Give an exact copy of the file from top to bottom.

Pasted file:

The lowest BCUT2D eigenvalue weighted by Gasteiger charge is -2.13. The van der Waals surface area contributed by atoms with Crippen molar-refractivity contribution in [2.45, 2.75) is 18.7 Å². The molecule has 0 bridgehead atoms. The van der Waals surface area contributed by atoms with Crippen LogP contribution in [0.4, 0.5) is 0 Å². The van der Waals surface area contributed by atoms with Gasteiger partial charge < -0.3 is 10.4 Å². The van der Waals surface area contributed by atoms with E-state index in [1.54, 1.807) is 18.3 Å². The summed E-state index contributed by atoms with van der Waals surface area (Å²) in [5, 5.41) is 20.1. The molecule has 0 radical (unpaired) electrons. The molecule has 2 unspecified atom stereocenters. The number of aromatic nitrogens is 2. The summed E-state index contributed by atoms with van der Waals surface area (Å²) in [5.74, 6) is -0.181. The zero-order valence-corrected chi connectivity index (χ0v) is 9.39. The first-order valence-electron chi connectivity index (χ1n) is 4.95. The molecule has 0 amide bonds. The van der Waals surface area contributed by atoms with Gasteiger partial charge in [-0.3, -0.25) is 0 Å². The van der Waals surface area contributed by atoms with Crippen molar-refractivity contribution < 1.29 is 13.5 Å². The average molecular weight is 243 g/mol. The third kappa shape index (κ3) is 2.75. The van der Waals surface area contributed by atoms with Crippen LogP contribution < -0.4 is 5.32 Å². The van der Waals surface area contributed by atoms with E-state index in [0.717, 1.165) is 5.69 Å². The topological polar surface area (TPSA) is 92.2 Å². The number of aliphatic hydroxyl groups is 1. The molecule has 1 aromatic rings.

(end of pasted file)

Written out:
The lowest BCUT2D eigenvalue weighted by Gasteiger charge is -2.13. The van der Waals surface area contributed by atoms with Crippen molar-refractivity contribution in [2.45, 2.75) is 18.7 Å². The molecule has 0 bridgehead atoms. The van der Waals surface area contributed by atoms with Crippen LogP contribution in [0.4, 0.5) is 0 Å². The van der Waals surface area contributed by atoms with Gasteiger partial charge < -0.3 is 10.4 Å². The van der Waals surface area contributed by atoms with E-state index in [1.54, 1.807) is 18.3 Å². The summed E-state index contributed by atoms with van der Waals surface area (Å²) in [5, 5.41) is 20.1. The molecule has 0 radical (unpaired) electrons. The molecule has 2 unspecified atom stereocenters. The number of aromatic nitrogens is 2. The summed E-state index contributed by atoms with van der Waals surface area (Å²) in [5.74, 6) is -0.181. The zero-order valence-corrected chi connectivity index (χ0v) is 9.39. The first-order valence-electron chi connectivity index (χ1n) is 4.95. The molecule has 0 amide bonds. The van der Waals surface area contributed by atoms with Gasteiger partial charge in [-0.3, -0.25) is 0 Å². The van der Waals surface area contributed by atoms with Crippen molar-refractivity contribution < 1.29 is 13.5 Å². The average molecular weight is 243 g/mol. The third kappa shape index (κ3) is 2.75. The van der Waals surface area contributed by atoms with Crippen LogP contribution < -0.4 is 5.32 Å². The van der Waals surface area contributed by atoms with E-state index in [0.717, 1.165) is 5.69 Å². The topological polar surface area (TPSA) is 92.2 Å². The number of aliphatic hydroxyl groups is 1. The molecule has 1 aromatic rings.